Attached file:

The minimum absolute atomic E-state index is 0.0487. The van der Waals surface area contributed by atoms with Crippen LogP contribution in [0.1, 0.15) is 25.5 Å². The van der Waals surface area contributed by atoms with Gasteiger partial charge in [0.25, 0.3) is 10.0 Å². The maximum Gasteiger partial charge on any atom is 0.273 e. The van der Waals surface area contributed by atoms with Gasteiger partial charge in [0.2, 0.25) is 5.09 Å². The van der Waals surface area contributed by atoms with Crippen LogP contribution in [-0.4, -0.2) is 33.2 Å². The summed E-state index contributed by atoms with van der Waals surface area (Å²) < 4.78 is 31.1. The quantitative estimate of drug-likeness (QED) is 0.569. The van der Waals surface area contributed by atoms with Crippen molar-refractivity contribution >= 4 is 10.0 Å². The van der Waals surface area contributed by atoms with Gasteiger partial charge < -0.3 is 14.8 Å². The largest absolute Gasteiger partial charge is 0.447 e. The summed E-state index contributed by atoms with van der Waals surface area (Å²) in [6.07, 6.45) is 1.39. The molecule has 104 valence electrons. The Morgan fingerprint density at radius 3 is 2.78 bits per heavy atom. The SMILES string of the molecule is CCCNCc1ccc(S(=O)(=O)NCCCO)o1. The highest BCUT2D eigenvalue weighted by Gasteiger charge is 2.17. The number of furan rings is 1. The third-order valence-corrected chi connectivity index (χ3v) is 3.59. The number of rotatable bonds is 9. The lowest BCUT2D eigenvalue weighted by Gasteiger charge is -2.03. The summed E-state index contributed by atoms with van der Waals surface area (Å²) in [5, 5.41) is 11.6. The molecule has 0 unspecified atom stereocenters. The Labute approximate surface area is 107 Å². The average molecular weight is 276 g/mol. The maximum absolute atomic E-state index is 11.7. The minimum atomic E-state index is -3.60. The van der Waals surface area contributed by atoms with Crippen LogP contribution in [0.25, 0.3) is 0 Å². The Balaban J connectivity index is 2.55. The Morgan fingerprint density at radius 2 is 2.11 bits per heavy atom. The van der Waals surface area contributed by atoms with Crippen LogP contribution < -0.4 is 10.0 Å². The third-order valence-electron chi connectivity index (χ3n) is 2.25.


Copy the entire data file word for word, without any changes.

The minimum absolute atomic E-state index is 0.0487. The van der Waals surface area contributed by atoms with Crippen LogP contribution in [0.1, 0.15) is 25.5 Å². The van der Waals surface area contributed by atoms with Gasteiger partial charge in [0.25, 0.3) is 10.0 Å². The maximum Gasteiger partial charge on any atom is 0.273 e. The van der Waals surface area contributed by atoms with Gasteiger partial charge in [0.2, 0.25) is 5.09 Å². The van der Waals surface area contributed by atoms with Crippen LogP contribution in [-0.4, -0.2) is 33.2 Å². The summed E-state index contributed by atoms with van der Waals surface area (Å²) < 4.78 is 31.1. The quantitative estimate of drug-likeness (QED) is 0.569. The van der Waals surface area contributed by atoms with Crippen molar-refractivity contribution >= 4 is 10.0 Å². The van der Waals surface area contributed by atoms with Gasteiger partial charge < -0.3 is 14.8 Å². The largest absolute Gasteiger partial charge is 0.447 e. The summed E-state index contributed by atoms with van der Waals surface area (Å²) in [6.07, 6.45) is 1.39. The molecule has 104 valence electrons. The Morgan fingerprint density at radius 3 is 2.78 bits per heavy atom. The SMILES string of the molecule is CCCNCc1ccc(S(=O)(=O)NCCCO)o1. The highest BCUT2D eigenvalue weighted by Gasteiger charge is 2.17. The number of furan rings is 1. The third-order valence-corrected chi connectivity index (χ3v) is 3.59. The number of rotatable bonds is 9. The lowest BCUT2D eigenvalue weighted by Gasteiger charge is -2.03. The summed E-state index contributed by atoms with van der Waals surface area (Å²) in [5, 5.41) is 11.6. The molecule has 0 unspecified atom stereocenters. The Labute approximate surface area is 107 Å². The average molecular weight is 276 g/mol. The maximum absolute atomic E-state index is 11.7. The minimum atomic E-state index is -3.60. The van der Waals surface area contributed by atoms with Crippen LogP contribution in [0.25, 0.3) is 0 Å². The Balaban J connectivity index is 2.55. The Morgan fingerprint density at radius 2 is 2.11 bits per heavy atom. The van der Waals surface area contributed by atoms with Crippen LogP contribution < -0.4 is 10.0 Å². The third-order valence-electron chi connectivity index (χ3n) is 2.25.